Meaning-focused input, form-focused instruction, meaning-focused output, and fluency. The four strands that I was constantly reminded during my student days as the core components of language learning. Through my experience teaching so far (which, admittedly isn't that long), I have come to notice that there are much more factors that come into play before it is even possible to reach the four strands. One tha stands out most to me is not on our part as the educator, but rather on the students and their role in language learning.

One: The first being, the students' own willingness to ingest the input given by the teacher. I have tried my best to use English in my classroom. English, which I gone through a lot of trouble to dumb down to more suit my learners; level. Yet so day, my teaching in English had resulted in futility simply because there is a mental barrier set up in the students' conundrum, almost as if there is a switch that automatically registers English words as unrecognizable gibberish.

The mental barrier condemns the students' language learning to their submission to "I don't know English". strangely enough, I get that sentence (gramatically correct, I might add), so often that proves their statement wrong. One has to wonder that the real situation isn't that they do not understand, but rather, they refuse to understand any input they receive.

Two: The next factor stems the issue that (my) students aren't at all keen in using English. Not in class, and most definitely not outside of it. Without having a consciouss choice to actually practice what they've learnt (also, considering that nothing might have been learnt in the first place!), there will not be a chance for neither meaning-focused output nor fluency practice to take place.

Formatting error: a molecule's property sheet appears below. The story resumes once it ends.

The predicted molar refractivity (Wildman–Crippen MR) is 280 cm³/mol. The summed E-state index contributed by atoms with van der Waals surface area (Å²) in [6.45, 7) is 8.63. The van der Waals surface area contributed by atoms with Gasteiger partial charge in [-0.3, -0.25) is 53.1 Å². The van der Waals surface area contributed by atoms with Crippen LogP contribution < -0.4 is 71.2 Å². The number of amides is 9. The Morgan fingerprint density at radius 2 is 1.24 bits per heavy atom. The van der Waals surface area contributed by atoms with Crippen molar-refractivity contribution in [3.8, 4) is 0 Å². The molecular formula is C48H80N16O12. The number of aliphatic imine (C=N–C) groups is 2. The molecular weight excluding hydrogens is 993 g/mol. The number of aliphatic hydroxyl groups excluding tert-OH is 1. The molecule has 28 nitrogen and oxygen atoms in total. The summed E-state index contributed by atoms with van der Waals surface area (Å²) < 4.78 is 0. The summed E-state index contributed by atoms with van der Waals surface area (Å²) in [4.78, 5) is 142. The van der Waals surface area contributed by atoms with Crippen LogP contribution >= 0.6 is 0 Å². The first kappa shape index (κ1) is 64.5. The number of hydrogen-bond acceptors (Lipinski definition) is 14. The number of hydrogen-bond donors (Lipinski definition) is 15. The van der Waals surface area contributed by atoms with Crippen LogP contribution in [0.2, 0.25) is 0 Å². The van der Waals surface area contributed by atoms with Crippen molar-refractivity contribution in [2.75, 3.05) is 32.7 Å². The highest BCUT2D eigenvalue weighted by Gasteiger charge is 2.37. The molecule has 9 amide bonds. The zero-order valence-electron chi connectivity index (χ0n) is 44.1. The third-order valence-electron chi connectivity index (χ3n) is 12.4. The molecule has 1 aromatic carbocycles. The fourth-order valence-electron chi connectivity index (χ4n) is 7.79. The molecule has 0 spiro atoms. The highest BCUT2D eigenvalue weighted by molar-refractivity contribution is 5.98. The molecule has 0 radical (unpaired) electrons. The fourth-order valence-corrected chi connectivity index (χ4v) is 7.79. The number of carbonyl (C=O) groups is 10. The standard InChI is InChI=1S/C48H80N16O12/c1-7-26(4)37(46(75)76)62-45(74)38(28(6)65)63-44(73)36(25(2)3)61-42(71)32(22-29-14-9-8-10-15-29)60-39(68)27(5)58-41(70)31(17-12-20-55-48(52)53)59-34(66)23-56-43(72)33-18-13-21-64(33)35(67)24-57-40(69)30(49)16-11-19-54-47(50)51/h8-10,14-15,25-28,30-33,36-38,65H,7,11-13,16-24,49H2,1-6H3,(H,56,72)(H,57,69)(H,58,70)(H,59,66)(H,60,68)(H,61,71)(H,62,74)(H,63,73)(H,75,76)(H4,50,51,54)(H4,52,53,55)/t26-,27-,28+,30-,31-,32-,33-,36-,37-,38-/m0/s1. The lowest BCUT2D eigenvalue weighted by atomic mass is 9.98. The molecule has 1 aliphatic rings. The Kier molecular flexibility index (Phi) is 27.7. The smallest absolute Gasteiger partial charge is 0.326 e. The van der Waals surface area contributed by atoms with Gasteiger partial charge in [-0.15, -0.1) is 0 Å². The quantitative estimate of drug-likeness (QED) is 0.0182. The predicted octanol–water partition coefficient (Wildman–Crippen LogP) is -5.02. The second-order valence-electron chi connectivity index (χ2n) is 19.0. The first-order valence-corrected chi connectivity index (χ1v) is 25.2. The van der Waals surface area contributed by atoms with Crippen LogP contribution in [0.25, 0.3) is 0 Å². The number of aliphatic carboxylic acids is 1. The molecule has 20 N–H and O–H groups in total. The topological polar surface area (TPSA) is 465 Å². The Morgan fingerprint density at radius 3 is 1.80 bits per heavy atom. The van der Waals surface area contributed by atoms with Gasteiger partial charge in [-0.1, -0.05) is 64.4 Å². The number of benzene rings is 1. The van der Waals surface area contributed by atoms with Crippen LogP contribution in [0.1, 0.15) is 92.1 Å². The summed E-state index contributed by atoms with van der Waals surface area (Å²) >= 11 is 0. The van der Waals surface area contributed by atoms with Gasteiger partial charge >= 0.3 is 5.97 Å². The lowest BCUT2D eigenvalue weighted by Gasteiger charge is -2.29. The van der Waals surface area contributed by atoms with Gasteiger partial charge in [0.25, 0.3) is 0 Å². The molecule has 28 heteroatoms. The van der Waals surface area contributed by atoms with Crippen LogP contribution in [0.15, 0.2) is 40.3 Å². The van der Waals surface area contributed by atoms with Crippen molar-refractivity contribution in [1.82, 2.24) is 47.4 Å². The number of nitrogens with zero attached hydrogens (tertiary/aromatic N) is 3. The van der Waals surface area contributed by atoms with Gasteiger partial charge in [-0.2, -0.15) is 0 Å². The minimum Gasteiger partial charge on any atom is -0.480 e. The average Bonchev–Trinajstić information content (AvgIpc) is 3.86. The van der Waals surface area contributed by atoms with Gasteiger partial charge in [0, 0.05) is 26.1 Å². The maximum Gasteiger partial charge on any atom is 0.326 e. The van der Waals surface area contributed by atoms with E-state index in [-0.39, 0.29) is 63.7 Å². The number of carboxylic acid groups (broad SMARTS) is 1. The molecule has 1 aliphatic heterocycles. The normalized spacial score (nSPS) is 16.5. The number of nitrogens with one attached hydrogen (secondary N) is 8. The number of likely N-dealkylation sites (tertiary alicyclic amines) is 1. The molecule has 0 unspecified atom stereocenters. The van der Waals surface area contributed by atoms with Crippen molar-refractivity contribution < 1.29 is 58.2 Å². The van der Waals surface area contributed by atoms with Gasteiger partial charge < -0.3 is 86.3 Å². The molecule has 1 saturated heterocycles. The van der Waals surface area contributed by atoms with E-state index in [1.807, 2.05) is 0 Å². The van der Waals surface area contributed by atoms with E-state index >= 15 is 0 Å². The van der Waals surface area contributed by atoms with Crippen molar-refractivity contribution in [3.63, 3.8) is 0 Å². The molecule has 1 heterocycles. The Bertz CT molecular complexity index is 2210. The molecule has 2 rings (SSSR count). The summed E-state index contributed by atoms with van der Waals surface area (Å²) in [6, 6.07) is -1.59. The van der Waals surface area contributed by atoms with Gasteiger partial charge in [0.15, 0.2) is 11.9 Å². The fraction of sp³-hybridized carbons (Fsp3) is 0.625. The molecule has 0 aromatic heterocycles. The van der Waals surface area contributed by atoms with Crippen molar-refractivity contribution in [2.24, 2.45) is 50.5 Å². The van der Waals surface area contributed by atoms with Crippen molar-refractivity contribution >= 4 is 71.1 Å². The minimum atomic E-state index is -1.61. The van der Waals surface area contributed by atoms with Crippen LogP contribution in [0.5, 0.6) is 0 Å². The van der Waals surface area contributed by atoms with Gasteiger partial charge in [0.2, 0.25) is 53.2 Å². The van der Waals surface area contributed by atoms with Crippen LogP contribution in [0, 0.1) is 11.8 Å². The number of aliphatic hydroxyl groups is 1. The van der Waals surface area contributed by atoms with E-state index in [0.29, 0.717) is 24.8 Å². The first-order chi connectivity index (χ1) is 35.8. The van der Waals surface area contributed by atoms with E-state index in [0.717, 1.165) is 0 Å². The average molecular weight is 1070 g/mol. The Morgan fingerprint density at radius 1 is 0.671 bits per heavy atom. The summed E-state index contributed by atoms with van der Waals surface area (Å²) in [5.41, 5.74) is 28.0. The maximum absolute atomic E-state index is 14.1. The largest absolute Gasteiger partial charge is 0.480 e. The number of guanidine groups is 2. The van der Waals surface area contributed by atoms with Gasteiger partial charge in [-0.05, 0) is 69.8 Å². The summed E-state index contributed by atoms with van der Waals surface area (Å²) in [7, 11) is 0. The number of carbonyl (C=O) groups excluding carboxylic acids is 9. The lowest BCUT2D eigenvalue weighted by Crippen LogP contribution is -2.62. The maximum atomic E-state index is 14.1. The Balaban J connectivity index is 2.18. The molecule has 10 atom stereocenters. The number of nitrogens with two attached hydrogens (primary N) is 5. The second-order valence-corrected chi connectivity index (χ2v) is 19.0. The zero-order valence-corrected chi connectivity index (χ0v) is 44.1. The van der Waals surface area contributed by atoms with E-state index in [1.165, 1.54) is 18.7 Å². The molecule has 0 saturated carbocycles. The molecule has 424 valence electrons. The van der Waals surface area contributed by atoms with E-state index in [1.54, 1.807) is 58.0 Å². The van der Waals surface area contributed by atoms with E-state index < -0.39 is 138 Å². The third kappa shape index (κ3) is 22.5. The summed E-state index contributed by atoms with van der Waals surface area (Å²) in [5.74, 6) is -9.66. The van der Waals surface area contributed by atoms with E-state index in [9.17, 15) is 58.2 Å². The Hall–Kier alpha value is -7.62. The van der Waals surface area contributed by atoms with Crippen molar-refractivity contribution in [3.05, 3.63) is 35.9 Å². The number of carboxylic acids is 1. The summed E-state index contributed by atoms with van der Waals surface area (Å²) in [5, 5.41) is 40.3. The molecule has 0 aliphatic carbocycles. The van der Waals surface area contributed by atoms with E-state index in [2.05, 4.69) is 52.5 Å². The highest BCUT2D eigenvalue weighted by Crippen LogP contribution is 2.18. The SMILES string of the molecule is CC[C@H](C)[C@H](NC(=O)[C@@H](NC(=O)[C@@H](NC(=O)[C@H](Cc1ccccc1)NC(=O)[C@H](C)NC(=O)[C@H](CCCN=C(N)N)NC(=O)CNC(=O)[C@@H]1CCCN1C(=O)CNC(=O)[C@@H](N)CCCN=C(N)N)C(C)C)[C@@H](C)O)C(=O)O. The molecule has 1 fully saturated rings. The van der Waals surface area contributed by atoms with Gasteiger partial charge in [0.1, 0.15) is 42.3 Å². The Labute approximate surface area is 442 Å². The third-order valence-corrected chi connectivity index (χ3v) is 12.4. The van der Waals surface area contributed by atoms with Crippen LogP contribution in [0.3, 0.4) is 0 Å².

These two factors I propose come from a deep-rooted issue which I have come to identify - the source of why English learning seemed to be such an impossiblity. A point, that I will discuss in my third and final point.

Three: I have conducted a semi-formal interview with a number of my students in my school. The following were the three questions that I asked:

  1. Do you watch English movies/shows?

  2. Do you listen to English music?

  3. Do you like English?
My findings revealed that the vast majority openly voiced their dislike for English movies, even those with feature Malay subtitles. English music fared a little better but the bombshell was that about 90% of them plainly admitted that they do not like English at all (of note, they didn't seem to like most of the other subjects either). Interestingly, my two best students - whose 'best' is most probably comparable to 'mediocre' to the better schools out there - are those who rather enjoy watching and listening to English materials.

It's a clear fact - and I know that my colleagues are surely aware of this - that there is a very strong relation between the students' own interest in a target language and their capacity to learn the language. So perhaps, instead of wasting the effort on actual language teaching, the first step would be by winning the students over to liking the language. The killer question is 'how'. I've tried from storybooks to videos to songs and nothing worked so far. I am at the point where I start to wonder if there is any hope to teach English to (most of) my students.